December 31, 2006

MOVIES: Pan's Labyrinth (Guillermo del Toro, 2006)

Ofelia is 11, and her mother is taking her to live with her new husband in rural Spain. It's 1944, and Captain Vidal is an officer in the army of Franco's Fascists, trying to wipe out a group of rebels holed up in the nearby hills. The captain isn't particularly interested in his new stepdaughter; he doesn't even seem all that concerned with his new wife. What he cares about is the child -- a son, he's sure -- to which she is about to give birth.

Ofelia follows an odd-looking insect into the woods behind Vidal's house. It leads her to an ancient stone labyrinth, and presents her to the faun Pan, who believes that she may be the long-lost Princess Moanna of the underground world; to prove herself worthy of reclaiming her royal place, Ofelia must perform three difficult tasks before the next full moon.

Del Toro's movie is an odd, unsettling blend of war story and fairy tale (though it is most definitely not a movie for children), and it's hard to say which of Ofelia's worlds is the more frightening. Pan challenges her to face giant toads and the surreal Pale Man, whose eyes are located in his palms; reality presents her with a sadistic stepfather and a mother who may be dying. It is one of del Toro's greatest accomplishments that we are able to move so smoothly from one world to the other.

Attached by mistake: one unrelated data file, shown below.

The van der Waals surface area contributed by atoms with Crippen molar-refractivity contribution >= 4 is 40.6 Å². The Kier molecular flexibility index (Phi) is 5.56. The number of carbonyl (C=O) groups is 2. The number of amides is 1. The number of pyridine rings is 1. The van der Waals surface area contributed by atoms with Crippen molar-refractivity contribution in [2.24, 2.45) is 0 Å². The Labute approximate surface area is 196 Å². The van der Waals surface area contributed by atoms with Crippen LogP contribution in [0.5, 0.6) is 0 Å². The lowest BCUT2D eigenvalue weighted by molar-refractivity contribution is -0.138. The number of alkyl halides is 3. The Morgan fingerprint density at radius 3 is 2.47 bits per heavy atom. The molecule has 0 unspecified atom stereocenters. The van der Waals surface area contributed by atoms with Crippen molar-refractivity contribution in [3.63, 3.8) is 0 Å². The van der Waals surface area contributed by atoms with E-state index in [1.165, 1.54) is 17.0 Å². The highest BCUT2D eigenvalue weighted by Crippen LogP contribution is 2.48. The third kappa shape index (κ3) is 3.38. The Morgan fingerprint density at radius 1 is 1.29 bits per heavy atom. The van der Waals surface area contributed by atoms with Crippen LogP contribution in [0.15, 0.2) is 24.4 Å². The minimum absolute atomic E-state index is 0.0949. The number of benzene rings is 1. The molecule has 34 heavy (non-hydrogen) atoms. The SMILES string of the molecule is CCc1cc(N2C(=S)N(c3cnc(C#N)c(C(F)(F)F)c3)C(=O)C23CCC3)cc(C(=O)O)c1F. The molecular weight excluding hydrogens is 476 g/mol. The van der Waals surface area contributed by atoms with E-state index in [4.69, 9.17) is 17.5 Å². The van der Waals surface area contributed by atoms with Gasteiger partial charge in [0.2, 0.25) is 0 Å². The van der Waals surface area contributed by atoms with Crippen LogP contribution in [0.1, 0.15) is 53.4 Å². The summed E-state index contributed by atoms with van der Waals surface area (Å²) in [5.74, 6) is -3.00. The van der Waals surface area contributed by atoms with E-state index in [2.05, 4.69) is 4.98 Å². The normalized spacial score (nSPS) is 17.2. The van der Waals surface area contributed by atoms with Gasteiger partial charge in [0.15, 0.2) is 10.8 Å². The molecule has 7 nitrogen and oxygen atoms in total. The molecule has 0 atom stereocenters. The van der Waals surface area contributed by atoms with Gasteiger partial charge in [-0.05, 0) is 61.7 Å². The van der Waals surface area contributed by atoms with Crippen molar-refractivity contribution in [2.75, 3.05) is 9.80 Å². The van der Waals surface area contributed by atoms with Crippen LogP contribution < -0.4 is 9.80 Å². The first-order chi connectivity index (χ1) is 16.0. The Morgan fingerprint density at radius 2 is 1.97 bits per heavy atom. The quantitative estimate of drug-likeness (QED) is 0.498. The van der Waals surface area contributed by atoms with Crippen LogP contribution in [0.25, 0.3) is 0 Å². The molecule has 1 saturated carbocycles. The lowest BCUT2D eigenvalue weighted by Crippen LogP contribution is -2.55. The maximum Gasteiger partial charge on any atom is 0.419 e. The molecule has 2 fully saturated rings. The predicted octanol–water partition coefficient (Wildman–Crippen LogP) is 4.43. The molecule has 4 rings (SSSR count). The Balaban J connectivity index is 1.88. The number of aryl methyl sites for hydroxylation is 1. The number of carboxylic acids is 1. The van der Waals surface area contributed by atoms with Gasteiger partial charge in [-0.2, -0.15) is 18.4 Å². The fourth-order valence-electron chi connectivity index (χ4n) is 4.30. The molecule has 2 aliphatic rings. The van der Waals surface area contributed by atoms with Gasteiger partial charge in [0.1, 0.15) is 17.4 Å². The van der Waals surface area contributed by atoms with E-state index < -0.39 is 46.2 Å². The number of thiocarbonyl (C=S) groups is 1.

He's aided by a fine cast. Ivana Baquero, who was herself only 11 when the movie was filmed, is lovely as Ofelia, who bravely faces the first challenges of adulthood without anyone to rely on. Sergi Lopez is a terrific villain, pushing Captain Vidal's sadistic cruelty as far as possible without ever quite toppling into caricature. Doug Jones appears as both Pan and the Pale Man, and while his dialogue is dubbed (Jones speaks no Spanish), his physical presence in both roles is extraordinary. Best of all is Maribel Verdu as Mercedes, Vidal's housekeeper, who draws on unexpected resources to become one of Ofelia's strongest allies in both worlds (and who is nearly unrecognizable as the object of sexual obsession from Y tu mama tambien).

More than anything, I was dazzled by the magnificent, surreal imagery. The Pale Man at his feast table, the magnificent throne room of the underground kingdom, Pan and his fairy -- we've never seen things like this, and yet they have the timelessness of any fairy tale. And I will not soon forget the strange sight of a mandrake root in a bowl of milk.


Reel Fanatic said...

Now that I've managed to see "Babel" and "Children of Men," I can't wait to see this third 2006 installment from the "tres amigos" ... given the quirks of distribution I'm not even sure it will make it to my little corner of the world when it widens in January, but at least there's DVD

Keith said...

I was less fond of Babel than you were, but it really was a good year for Mexican directors. I'd throw in Fernando Eimbcke's Duck Season as another good Mexican film from this year; it didn't get nearly the attention it deserved.